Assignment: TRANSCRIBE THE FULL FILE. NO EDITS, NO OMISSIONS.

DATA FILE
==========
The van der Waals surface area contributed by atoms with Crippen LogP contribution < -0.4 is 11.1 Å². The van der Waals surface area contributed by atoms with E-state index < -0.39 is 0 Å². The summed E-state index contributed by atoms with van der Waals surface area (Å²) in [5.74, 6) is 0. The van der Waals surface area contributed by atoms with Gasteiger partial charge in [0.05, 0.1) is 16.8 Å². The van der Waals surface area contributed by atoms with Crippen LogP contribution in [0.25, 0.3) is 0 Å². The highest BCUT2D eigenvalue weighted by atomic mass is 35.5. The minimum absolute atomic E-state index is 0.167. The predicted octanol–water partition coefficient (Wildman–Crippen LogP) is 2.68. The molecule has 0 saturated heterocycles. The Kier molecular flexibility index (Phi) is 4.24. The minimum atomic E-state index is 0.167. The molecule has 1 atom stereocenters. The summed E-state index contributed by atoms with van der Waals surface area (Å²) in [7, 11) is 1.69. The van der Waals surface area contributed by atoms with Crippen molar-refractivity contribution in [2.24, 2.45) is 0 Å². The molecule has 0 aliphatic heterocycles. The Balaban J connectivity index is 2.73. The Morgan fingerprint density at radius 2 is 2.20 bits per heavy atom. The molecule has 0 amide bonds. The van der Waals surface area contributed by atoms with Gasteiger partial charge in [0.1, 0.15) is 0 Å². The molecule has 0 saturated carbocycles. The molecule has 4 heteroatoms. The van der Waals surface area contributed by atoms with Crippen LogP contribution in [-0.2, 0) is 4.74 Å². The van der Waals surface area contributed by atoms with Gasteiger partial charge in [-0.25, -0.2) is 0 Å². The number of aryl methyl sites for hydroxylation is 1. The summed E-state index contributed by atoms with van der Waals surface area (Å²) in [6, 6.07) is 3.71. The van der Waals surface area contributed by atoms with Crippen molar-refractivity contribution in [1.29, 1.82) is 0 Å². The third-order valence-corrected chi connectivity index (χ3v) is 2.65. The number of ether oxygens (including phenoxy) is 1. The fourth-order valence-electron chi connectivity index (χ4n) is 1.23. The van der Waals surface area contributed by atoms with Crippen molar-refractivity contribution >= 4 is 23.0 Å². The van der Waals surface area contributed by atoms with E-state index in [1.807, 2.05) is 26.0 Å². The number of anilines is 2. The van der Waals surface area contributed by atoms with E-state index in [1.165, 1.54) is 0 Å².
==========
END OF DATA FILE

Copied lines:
The van der Waals surface area contributed by atoms with Crippen LogP contribution < -0.4 is 11.1 Å². The van der Waals surface area contributed by atoms with E-state index < -0.39 is 0 Å². The summed E-state index contributed by atoms with van der Waals surface area (Å²) in [5.74, 6) is 0. The van der Waals surface area contributed by atoms with Gasteiger partial charge in [0.05, 0.1) is 16.8 Å². The van der Waals surface area contributed by atoms with Crippen LogP contribution in [0.25, 0.3) is 0 Å². The highest BCUT2D eigenvalue weighted by atomic mass is 35.5. The minimum absolute atomic E-state index is 0.167. The predicted octanol–water partition coefficient (Wildman–Crippen LogP) is 2.68. The molecule has 0 saturated heterocycles. The Kier molecular flexibility index (Phi) is 4.24. The minimum atomic E-state index is 0.167. The molecule has 1 atom stereocenters. The summed E-state index contributed by atoms with van der Waals surface area (Å²) in [7, 11) is 1.69. The van der Waals surface area contributed by atoms with Crippen molar-refractivity contribution in [2.24, 2.45) is 0 Å². The molecule has 0 aliphatic heterocycles. The Balaban J connectivity index is 2.73. The Morgan fingerprint density at radius 2 is 2.20 bits per heavy atom. The molecule has 0 amide bonds. The van der Waals surface area contributed by atoms with Gasteiger partial charge in [0.1, 0.15) is 0 Å². The molecule has 0 saturated carbocycles. The molecule has 4 heteroatoms. The van der Waals surface area contributed by atoms with Crippen LogP contribution in [-0.2, 0) is 4.74 Å². The van der Waals surface area contributed by atoms with Gasteiger partial charge in [-0.25, -0.2) is 0 Å². The number of aryl methyl sites for hydroxylation is 1. The summed E-state index contributed by atoms with van der Waals surface area (Å²) in [6, 6.07) is 3.71. The van der Waals surface area contributed by atoms with Crippen molar-refractivity contribution in [1.29, 1.82) is 0 Å². The third-order valence-corrected chi connectivity index (χ3v) is 2.65. The number of ether oxygens (including phenoxy) is 1. The fourth-order valence-electron chi connectivity index (χ4n) is 1.23. The van der Waals surface area contributed by atoms with Crippen molar-refractivity contribution >= 4 is 23.0 Å². The van der Waals surface area contributed by atoms with E-state index in [1.807, 2.05) is 26.0 Å². The number of anilines is 2. The van der Waals surface area contributed by atoms with E-state index in [1.165, 1.54) is 0 Å².